As mentioned in:

Errol — Australian Crawl

March 29, 1912 — Scott of the Antarctic writes the final entry in his diary

It’s really not clear when exactly Robert Falcon Scott – better known as Scott of the Antarctic – actually died. Certainly, he, Henry Bowers and Edward Wilson were all still alive, albeit in rather poor shape, when his previous diary entry was written six days earlier. It is possible that Scott survived writing this last entry for as much as a day – from the positions of the three men in the tent when their bodies were recovered, he seems to have been the last one to die.

The three were found in their tent in November that year, after the long the southern winter had abated. Scott and his men became martyred heroes to the British empire. Amundsen, whose team had beaten Scott’s to the south pole by five weeks, stated that he “…would gladly forgo any honour or money if thereby I could have saved Scott his terrible death”. Later, as Antarctic exploration slowly transformed into colonisation, Scott’s reputation suffered as historians examined the records of his journey.

June 20, 1909 — Errol Flynn is born

Errol Leslie Thomson Flynn was born in Hobart, Tasmania. His parents were Theodore Thomson Flynn, a professor of biology at the University of Tasmania; and Lily Mary Young, later Marelle Flynn. They had married in Balmain North, Sydney, on 23 January 1909 – which implies a little about their motivations for marriage.

That said, there is no reason to think that Flynn was unloved as a child (or at least, not unloved by the standards of his time and culture). He later attended school with future Australian Prime Minister John Gorton, who would also become a notorious larrikin.

Errol Flynn1

As mentioned in:

Errol — Australian Crawl

June 28, 1861 — Burke and Wills die in the Australian outback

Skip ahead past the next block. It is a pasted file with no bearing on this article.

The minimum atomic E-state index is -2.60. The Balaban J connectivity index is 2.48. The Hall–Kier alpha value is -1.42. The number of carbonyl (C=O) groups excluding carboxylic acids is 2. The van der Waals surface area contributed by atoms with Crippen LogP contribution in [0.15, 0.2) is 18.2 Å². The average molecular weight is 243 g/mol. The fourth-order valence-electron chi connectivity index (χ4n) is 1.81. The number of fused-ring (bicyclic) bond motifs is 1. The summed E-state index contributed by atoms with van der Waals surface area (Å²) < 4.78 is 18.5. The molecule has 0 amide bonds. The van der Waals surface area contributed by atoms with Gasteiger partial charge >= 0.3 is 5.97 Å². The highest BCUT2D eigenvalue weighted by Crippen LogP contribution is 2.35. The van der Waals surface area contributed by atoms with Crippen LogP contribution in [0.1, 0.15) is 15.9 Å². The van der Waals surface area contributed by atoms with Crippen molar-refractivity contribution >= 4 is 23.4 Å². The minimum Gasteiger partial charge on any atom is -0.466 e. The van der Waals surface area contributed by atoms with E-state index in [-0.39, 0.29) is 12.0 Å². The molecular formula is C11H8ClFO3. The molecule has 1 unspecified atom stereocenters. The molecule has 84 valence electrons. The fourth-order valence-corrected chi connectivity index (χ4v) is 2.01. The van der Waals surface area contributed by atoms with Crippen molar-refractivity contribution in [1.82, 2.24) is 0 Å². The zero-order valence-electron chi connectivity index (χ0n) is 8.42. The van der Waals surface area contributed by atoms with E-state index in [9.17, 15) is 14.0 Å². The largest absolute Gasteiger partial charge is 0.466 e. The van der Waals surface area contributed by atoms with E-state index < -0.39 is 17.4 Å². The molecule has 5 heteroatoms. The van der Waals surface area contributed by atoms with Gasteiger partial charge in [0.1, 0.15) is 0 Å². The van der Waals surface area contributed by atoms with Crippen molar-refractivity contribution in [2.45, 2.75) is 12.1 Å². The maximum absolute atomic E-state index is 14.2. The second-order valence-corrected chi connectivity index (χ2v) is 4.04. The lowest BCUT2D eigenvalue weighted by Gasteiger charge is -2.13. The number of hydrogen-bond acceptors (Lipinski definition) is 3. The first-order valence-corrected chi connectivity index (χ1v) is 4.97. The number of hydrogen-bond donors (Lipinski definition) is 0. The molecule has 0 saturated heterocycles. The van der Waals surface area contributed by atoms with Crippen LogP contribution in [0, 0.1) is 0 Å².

Robert O’Hara Burke and William John Wills led an expedition of 18 men with the intention of crossing Australia from Melbourne in the south to the Gulf of Carpentaria in the north, a distance of around 2,800 kilometres across largely unsettled lands. The expedition set off from Royal Park, Melbourne at about 4pm on August 20, 1860, watched by a crowd about 15,000 strong.

The 19 men of the expedition included five Englishmen, six Irishmen, four Indian sepoys, three Germans and an American. They took twenty-three horses, six wagons and twenty-seven camels.

The party arrived at what would become known as the “Dig Tree” on December 6, 1860. Some of the party stayed behind, while Burke, Wills and another man named King pushed on. Those who stayed behind planned to wait for 13 weeks. In the event, they stayed for 18 weeks, finally departing on Sunday 21 April 1861.

The three men returned only 9 hours later. Over the next few weeks, the two parties missed each other several more times. Although King found a tribe of Yandruwandha willing to give him food and shelter and in return he shot birds to contribute to their supplies, Burke and Wills both died at the Dig Tree. The exact date of their death is unknown and different dates are given on various memorials in Victoria. The Exploration Committee fixed June 28, 1861 as the date both explorers died.